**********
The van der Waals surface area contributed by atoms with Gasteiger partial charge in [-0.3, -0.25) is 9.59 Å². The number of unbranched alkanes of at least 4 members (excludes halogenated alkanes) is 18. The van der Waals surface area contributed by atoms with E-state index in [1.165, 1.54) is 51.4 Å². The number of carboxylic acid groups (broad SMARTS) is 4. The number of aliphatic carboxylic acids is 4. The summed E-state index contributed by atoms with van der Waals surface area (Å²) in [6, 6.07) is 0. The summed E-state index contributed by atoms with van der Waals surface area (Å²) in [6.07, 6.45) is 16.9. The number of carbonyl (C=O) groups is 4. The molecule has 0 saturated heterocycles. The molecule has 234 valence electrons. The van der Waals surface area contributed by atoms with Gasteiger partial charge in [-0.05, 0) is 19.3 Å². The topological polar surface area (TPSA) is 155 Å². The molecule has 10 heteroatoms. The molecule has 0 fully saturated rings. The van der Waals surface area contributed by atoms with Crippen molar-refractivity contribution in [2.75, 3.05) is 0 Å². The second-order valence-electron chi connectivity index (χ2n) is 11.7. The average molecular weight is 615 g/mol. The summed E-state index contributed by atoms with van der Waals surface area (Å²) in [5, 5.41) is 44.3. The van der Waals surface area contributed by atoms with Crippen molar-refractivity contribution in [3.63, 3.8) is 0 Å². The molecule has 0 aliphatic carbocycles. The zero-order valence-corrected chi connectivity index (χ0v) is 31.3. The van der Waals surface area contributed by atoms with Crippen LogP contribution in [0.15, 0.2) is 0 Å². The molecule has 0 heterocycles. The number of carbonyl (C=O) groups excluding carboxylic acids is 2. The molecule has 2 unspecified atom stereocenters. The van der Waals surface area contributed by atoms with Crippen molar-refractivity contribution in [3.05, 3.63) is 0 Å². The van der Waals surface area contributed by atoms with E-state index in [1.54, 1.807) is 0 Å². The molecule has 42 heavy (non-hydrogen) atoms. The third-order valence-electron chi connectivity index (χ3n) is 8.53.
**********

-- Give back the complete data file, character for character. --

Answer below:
The van der Waals surface area contributed by atoms with Gasteiger partial charge in [-0.3, -0.25) is 9.59 Å². The number of unbranched alkanes of at least 4 members (excludes halogenated alkanes) is 18. The van der Waals surface area contributed by atoms with E-state index in [1.165, 1.54) is 51.4 Å². The number of carboxylic acid groups (broad SMARTS) is 4. The number of aliphatic carboxylic acids is 4. The summed E-state index contributed by atoms with van der Waals surface area (Å²) in [6, 6.07) is 0. The summed E-state index contributed by atoms with van der Waals surface area (Å²) in [6.07, 6.45) is 16.9. The number of carbonyl (C=O) groups is 4. The molecule has 0 saturated heterocycles. The molecule has 234 valence electrons. The van der Waals surface area contributed by atoms with Gasteiger partial charge in [-0.05, 0) is 19.3 Å². The topological polar surface area (TPSA) is 155 Å². The molecule has 10 heteroatoms. The molecule has 0 fully saturated rings. The van der Waals surface area contributed by atoms with Crippen molar-refractivity contribution in [2.75, 3.05) is 0 Å². The second-order valence-electron chi connectivity index (χ2n) is 11.7. The average molecular weight is 615 g/mol. The summed E-state index contributed by atoms with van der Waals surface area (Å²) in [5, 5.41) is 44.3. The van der Waals surface area contributed by atoms with Crippen molar-refractivity contribution in [3.63, 3.8) is 0 Å². The molecule has 0 aliphatic carbocycles. The zero-order valence-corrected chi connectivity index (χ0v) is 31.3. The van der Waals surface area contributed by atoms with Crippen LogP contribution in [0.15, 0.2) is 0 Å². The molecule has 0 heterocycles. The number of carbonyl (C=O) groups excluding carboxylic acids is 2. The molecule has 2 unspecified atom stereocenters. The van der Waals surface area contributed by atoms with Crippen molar-refractivity contribution in [3.05, 3.63) is 0 Å². The van der Waals surface area contributed by atoms with E-state index in [1.54, 1.807) is 0 Å². The molecule has 42 heavy (non-hydrogen) atoms. The third-order valence-electron chi connectivity index (χ3n) is 8.53.